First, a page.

If Byron Scott Is Right Coach for LA Lakers, What’s Taking so Long?

The Los Angeles Lakers seem to know whom they want to fill their coaching vacancy, but figuring out when they want to make that move is another issue.

Since Mike D'Antoni resigned from his post in late April, the Lakers have brought in a number of notable names from the coaching carousel. None has created a bigger buzz than former Laker Byron Scott, who went from being a strong candidate to the favorite early in the proceedings:

The Lakers haven't conducted their search through the media, so their wish list isn't entirely known. However, there have been a few hints dropped along the way, all of which only solidify Scott's standing in this race.

L.A. wants someone "with previous NBA coaching experience," Mike Bresnahn of the Los Angeles Times reported.

Scott can check off that box with ease.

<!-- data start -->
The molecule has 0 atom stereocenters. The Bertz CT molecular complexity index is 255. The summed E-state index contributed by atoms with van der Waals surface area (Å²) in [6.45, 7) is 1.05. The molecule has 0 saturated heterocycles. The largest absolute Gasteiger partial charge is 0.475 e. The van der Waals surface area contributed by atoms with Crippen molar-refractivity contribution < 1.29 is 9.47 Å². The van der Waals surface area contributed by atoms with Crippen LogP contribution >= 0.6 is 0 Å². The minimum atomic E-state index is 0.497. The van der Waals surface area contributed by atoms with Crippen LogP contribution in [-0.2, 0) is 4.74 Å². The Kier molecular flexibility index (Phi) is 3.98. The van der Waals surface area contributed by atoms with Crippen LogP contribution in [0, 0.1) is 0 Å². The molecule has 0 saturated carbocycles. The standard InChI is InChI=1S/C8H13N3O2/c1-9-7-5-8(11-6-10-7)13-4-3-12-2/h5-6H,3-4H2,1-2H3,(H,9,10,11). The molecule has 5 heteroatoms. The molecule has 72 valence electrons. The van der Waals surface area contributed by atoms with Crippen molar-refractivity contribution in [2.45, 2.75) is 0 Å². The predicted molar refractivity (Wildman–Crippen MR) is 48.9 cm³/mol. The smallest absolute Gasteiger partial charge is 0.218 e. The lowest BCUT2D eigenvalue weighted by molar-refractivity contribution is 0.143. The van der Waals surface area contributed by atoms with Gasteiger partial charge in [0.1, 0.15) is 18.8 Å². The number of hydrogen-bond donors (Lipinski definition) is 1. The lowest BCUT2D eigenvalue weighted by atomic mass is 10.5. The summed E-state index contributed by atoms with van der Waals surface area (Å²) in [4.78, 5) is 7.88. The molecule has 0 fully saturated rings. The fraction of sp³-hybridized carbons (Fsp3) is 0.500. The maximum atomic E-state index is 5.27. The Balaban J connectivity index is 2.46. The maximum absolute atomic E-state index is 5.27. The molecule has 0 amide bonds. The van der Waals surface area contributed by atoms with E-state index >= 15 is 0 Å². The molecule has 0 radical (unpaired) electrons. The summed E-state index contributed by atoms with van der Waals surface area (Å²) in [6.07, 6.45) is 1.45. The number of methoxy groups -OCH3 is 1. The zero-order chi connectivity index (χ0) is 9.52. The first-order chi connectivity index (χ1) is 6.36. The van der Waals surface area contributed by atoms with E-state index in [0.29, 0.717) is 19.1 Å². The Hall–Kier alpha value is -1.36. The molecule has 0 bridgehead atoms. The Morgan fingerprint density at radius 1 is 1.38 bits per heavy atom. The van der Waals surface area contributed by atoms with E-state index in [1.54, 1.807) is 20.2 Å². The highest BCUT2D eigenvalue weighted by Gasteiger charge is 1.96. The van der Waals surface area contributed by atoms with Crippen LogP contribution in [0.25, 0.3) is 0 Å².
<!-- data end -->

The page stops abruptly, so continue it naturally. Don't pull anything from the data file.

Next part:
He's coached 937 regular-season games over all or part of 13 seasons in his career. He led the then-New Jersey Nets to consecutive NBA Finals appearances in 2002 and 2003, then later captured Coach of the Year honors while with the then-New Orleans Hornets in 2007-08.

Longtime NBA writer Mark Heisler, now with Forbes, said the Lakers brass might hesitate to go "outside the family" after striking out on both D'Antoni and his predecessor Mike Brown.

Scott can cross that one off the list as well.

He spent the majority of his 14-year playing career with the Lakers. He helped steer the "Showtime" squad to three world titles (1985, 1987 and 1988), left as a free agent in 1993 and returned three years later to help pass on knowledge to preps-to-pros prodigy Kobe Bryant.

The veteran took the wide-eyed rookie under his wing, forming a bond that has only grown stronger since, as Bryant told reporters recently:

"I know him extremely well. He knows me extremely well," Bryant said. "I've always been a fan of his."


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